Jenny Craig Goes on a No-Spam Diet

While millions of Jenny Craig customers are trying to get rid of unwanted pounds, the company's IT staff is trying to get rid of unwanted spam. Struggling with the job inhouse, they had to look outside the company for the help they needed.
Posted September 16, 2004
By

Angela Doody


While millions of Jenny Craig, Inc. subscribers have tried to rid themselves of unwanted pounds in recent years, members of the corporation's IT staff were trying to get rid of unwanted spam in their internal e-mail accounts.

Although the weight-loss management company had problems with spam for years, Jeff Nelson, Jenny Craig's director of technology, says the problem became worse for the company's 3,000 employees in the last year. At the height of the dilemma, almost half of incoming e-mail (including those to Nelson's own e-mail account) was unwanted spam, despite the fact that two IT employees worked full-time to administer in-house spam filters.

Finally this past February, Jenny Craig took a path that many other companies have started to take -- company executives looked for help foiling spammers outside their own IT department. IT heads there hired Postini, a Redwood City, Calif.-based company that offers email security services and virus protection.

According to a recent study by the Framingham, Mass.-based market research firm International Data Corporation (IDC), spam infiltration has dramatically increased in the last few years, reducing the usefulness of e-mail, which has largely become a spam carrier as much as an information carrier.

In 2002, 7.5 billion spams were mailed worldwide each day, according to Robert Mahowald, a research manager for IDC. And in 2004, that number rose to 23.5 billion.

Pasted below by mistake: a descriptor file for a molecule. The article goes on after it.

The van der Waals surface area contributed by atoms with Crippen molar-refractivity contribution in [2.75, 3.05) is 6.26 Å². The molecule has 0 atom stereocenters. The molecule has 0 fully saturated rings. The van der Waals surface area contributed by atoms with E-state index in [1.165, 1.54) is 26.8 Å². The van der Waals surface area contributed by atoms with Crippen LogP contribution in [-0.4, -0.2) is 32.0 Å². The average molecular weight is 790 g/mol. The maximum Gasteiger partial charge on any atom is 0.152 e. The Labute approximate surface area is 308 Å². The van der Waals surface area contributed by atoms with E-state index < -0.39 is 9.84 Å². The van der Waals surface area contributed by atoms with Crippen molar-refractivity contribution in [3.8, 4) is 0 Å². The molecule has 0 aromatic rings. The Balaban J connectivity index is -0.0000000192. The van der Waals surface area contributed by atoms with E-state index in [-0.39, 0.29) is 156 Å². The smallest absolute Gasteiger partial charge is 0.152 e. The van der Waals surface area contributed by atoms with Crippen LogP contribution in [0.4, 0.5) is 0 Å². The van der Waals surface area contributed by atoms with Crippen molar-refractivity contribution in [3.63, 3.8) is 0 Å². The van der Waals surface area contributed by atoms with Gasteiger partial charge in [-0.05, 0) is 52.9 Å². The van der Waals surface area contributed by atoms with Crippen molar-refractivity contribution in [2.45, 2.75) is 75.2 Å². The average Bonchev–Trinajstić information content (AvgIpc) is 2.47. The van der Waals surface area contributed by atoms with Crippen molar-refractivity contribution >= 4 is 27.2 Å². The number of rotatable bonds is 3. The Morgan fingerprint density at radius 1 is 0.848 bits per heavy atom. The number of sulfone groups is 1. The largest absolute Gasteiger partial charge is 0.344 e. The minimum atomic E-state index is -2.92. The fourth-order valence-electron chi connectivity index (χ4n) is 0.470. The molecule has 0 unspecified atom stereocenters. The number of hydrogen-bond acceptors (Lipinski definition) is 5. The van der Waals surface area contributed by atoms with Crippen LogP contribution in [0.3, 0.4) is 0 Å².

''It is definite that spammers are getting smarter,'' Mahowald maintains.

And it seems there are a few spam giants who are causing most of the problems.

Mahowald contends that there are about 25 to 30 spam sources that are accountable for 95 percent of the total number of spams each year. Most of these, he says, are involved in illegal businesses.

IDC notes that in a recent survey of 500 businesses, 69 percent report spending part of their budget on anti-spam services or software, and 24 percent planned to install filters within six months. Only the remaining 7 percent had no plans to combat spam.

''Companies are getting smarter because they have to,'' says Mahowald.

The increased demand for e-mail security by companies like Jenny Craig has meant more business for Postini. Postini's bookings and revenues have grown 30 percent per quarter for the last 14 quarters, which translates to 185 percent growth each year, according to Andrew Lochart, Postini's director of product marketing.

Some of the company's 3,700 clients include Merrill Lynch, Ray-o-vac, and maybe a little ironically, the Hormel Food Corp., manufacturer of the food product Spam.

Before hiring Postini, Jenny Craig's Nelson says it took two IT employees working full time to administer the in-house spam filters. Now it is ''light work'' for one IT employee to maintain Postini every day, he adds.

In addition to allowing in too much spam, Jenny Craig's previous in-house filter methods would sometimes erroneously delete important e-mail messages. That means critical emails, possibly regarding financing, customer needs or marketing plans, would be lost. It also means that customers or business partners might be left wondering why they received no response from the company.

''Some people, on occasion, would say, 'Hey, is something wrong with the e-mail' I didn't get something I was supposed to.' And sure enough, we would check and something would be caught [in the filter],'' Nelson says.

Now with Postini's solution in place, questionable e-mail is sent to the IT department, where it's sifted through and some is sent on to the employees. This also has cut down on employees using their e-mail for extraneous personal use.

Lochart says in addition to spam attacks, companies also are battling an increase in direct harvest attacks and 'silent killers', in which a spammer may send a company's server thousands of empty e-mail requests, trying to find an accurate address. This puts an enormous burden on the server because it attempts to create thousands of 'bounce messages' back to the sender, slowing email delivery.

''Spammers are constantly reviving their technique,'' Lochart says. ''It's a cat-and-mouse game.''






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